Lessons from Mile 17

Back in 2007, I collapsed mid-stride while running the London marathon.

Rather than being tucked up with my medal in a fancy hotel near the finish line, I spent the night in a hospital outside the M25.

From my bed on the ward, I wrote about the experience here.

When I ran London again in 2010, I stopped at Mile 17 to take a photo of where I collapsed. Not sure why.

After recovering, I went on to complete a marathon a few months later, but for several years, I had lots of awkward conversations with the people who had sponsored me for London (I had been doing lots of fundraising and had asked everyone I knew).

I had plenty of time to reflect on what went wrong, and I still think about the lessons that I learnt that day.

These are some of my thoughts:

  • Starting too fast – I was running with a friend at the start and tried to keep up with him for too long when I knew it was too quick for me.
  • Racing Scooby Doo – somewhere in early stages, I saw a man in a Scooby Doo costume and decided that I should be going faster than him. Foolish.
  • Not having any concept of not finishing the race. I had never thought of any other outcome other than completing it, which was a big mistake. I remember thinking “the faster I go, the faster I finish”. As it turns out, this wasn’t true.
  • The heat – last time I checked, 2007 was still the hottest on record (which I am strangely pleased about) but I did not really factor this in.
  • Not stopping for water – obviously linked to the heat, but I ran through at least one stop in 2007 thinking it would slow me down. At every race now, I make sure I slow down to properly take on water at every stop.
  • The crowds – the shouts and the encouragement at any event are truly amazing – but these people aren’t your coach and they don’t really know how you are doing. I remember people shouting my name and I felt I had to go faster or keep running for them. You can take in their shouts as motivation, but if you need to take it easy or walk, then you should. The crowds have forgotten you as soon as you pass and they don’t have to deal with the rest of the race. You do.

    Relieved to have finally got a London medal in 2010
  • Bad decisions – when you are tired, it is like being drunk – you start making bad decisions. Recognise that you are tired and use that to make better decisions – like stopping at water stops or having gels/Shot Bloks when you said you would.
  • Not recognising the signs – I do remember thinking “if I just close my eyes for a bit, I will have covered 10m without looking”. I think I started doing this before I passed out – I must have been quite delirious by this point already. When I ran London again in 2010, I did not recognise a thing after Tower Bridge. I must have been in a daze for about four miles in 2007.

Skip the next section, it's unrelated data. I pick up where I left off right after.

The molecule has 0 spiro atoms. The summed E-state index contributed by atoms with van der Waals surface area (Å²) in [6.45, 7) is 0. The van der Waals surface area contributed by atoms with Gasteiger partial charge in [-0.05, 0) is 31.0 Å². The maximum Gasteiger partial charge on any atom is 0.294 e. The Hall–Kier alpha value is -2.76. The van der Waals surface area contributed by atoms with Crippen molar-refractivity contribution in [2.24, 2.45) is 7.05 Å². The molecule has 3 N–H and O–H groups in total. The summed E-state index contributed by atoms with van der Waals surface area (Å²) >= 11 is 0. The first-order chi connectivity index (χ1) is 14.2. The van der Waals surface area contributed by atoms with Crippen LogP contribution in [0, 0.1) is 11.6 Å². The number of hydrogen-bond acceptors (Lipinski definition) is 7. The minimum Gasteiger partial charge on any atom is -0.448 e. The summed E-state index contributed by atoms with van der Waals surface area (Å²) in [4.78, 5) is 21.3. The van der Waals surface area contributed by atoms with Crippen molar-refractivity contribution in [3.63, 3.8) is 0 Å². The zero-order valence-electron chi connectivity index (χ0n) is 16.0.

• It’s all about the medal – times and PBs are great targets, but finishing the event safely is the only important thing.
  • You don’t have to tell everyone about your events. On one hand, telling people can ensure that you are committed to doing it, but on the other, it can bring more pressure. It’s a tricky balance, especially if you are fundraising, so I haven’t quite worked the answer to this one yet!
  • Setbacks can be ok – a few months after my failed attempt, I snuck up to Anglesey and completed the marathon there. A barn at Mona showground may have been a long way from the glamour of the Mall, but it was just fine for me.

I am sure there are more, and I like to think I made a lot of mistakes in one go. Having done so, I don’t want to forget them, as I would rather it didn’t happen again.

It’s now a decade since this experience, but I still think about it a lot during events and this definitely helps me make sensible decisions.

I hope it helps others too – let me know what you think.

6 thoughts on “Lessons from Mile 17”

  1. Very good advice for every runner – there’s no shame in walking now and then if it helps your body recover. The idea that you just have to “hit the wall” and run through the pain is pretty unscientific.

  2. Really interesting blog. Great advice for anyone competing in an endurance event. I would also add be realistic about the time you can achieve. So when you finish the event, even if it slightly slower than originally hoped for, you aren’t completely disappointed (which is me in practically every event I participate in).

  3. Thanks for writing this up as a blog. I’m about to run my first marathon on Sunday and the heat has me spooked, especially as I already have a tendency to run faster than I really should, so I’m taking your advice on board.

    That thought you describe — “the faster I go, the faster I finish” — is definitely something that goes through my head, but if I start thinking like this on Sunday I’ll be in trouble!

    1. Best wishes for Sunday! It is an incredible event and I hope you have a great run – do let me know how you get on! Thanks for the comment too!

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